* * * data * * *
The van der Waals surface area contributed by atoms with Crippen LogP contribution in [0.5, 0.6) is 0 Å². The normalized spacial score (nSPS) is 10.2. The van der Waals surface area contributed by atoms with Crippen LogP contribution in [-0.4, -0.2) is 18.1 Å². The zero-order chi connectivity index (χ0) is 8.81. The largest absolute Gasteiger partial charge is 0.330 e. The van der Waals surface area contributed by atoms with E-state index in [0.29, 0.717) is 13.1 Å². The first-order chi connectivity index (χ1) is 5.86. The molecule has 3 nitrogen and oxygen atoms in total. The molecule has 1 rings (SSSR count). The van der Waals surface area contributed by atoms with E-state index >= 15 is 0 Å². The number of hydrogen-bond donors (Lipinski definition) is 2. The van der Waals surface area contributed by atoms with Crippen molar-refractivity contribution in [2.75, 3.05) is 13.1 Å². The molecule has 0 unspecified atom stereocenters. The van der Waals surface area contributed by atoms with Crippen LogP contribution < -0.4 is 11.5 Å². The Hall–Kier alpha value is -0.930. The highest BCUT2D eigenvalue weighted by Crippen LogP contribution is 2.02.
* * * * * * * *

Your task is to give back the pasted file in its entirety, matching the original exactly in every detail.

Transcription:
The van der Waals surface area contributed by atoms with Crippen LogP contribution in [0.5, 0.6) is 0 Å². The normalized spacial score (nSPS) is 10.2. The van der Waals surface area contributed by atoms with Crippen LogP contribution in [-0.4, -0.2) is 18.1 Å². The zero-order chi connectivity index (χ0) is 8.81. The largest absolute Gasteiger partial charge is 0.330 e. The van der Waals surface area contributed by atoms with E-state index in [0.29, 0.717) is 13.1 Å². The first-order chi connectivity index (χ1) is 5.86. The molecule has 3 nitrogen and oxygen atoms in total. The molecule has 1 rings (SSSR count). The van der Waals surface area contributed by atoms with E-state index >= 15 is 0 Å². The number of hydrogen-bond donors (Lipinski definition) is 2. The van der Waals surface area contributed by atoms with Crippen molar-refractivity contribution in [2.75, 3.05) is 13.1 Å². The molecule has 0 unspecified atom stereocenters. The van der Waals surface area contributed by atoms with Crippen LogP contribution < -0.4 is 11.5 Å². The Hall–Kier alpha value is -0.930. The highest BCUT2D eigenvalue weighted by Crippen LogP contribution is 2.02.